Thursday, February 14, 2008

Understanding Linux ACLs

Ok, so for a while, I've had an SFTP jail setup within our company for our clients to connect and dump batch files to our systems. It later became necessary to have an administrator user for our staff to be able to go in and read any of the files from any of the clients without having to use a bunch of different logins to login as each individual client. This makes sense as doing so would be far too cumbersome. This is where ACLs came in. I learned what I had to so that I could get going, but that wasn't very much (forunately at the time, unfortunately later). I've since learned a couple of interesting things since then:

There are two types of ACLs in Linux :

  1. The access ACL which controls access to files and directories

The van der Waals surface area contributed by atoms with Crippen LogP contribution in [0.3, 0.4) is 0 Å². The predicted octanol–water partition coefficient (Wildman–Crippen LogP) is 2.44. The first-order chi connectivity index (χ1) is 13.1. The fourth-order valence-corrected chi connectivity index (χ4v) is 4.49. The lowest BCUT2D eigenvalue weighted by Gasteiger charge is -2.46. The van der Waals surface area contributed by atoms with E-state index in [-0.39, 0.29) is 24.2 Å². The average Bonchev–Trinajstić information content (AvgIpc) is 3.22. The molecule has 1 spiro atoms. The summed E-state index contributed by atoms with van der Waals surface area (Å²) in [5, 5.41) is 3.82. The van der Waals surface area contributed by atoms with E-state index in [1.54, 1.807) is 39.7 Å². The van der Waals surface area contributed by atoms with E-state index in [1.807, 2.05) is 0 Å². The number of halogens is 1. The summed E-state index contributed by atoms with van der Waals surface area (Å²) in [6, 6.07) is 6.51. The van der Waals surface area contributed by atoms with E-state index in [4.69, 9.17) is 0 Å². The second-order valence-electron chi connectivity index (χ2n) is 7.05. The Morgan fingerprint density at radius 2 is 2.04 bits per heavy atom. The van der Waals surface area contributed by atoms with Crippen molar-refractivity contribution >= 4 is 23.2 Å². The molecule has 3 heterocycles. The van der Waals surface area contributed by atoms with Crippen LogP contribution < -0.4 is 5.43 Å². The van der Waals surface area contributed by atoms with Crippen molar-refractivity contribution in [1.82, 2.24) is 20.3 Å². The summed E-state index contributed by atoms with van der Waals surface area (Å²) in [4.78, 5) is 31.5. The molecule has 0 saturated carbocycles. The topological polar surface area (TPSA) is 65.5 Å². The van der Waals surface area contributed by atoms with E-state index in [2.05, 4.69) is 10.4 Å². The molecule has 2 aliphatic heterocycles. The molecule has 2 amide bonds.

2. The default ACL which applies to directories only and acts like a template for newly created files and subdirectories within that directory.

The former I knew about right from the beginning (pretty obvious), but I didn't really know the proper name for what I was manipulating. The latter I learned about today, and had previously assumed that Access and Default ACLs were one and the same (I didn't know about the distinction because it wasn't mentioned in the fucking

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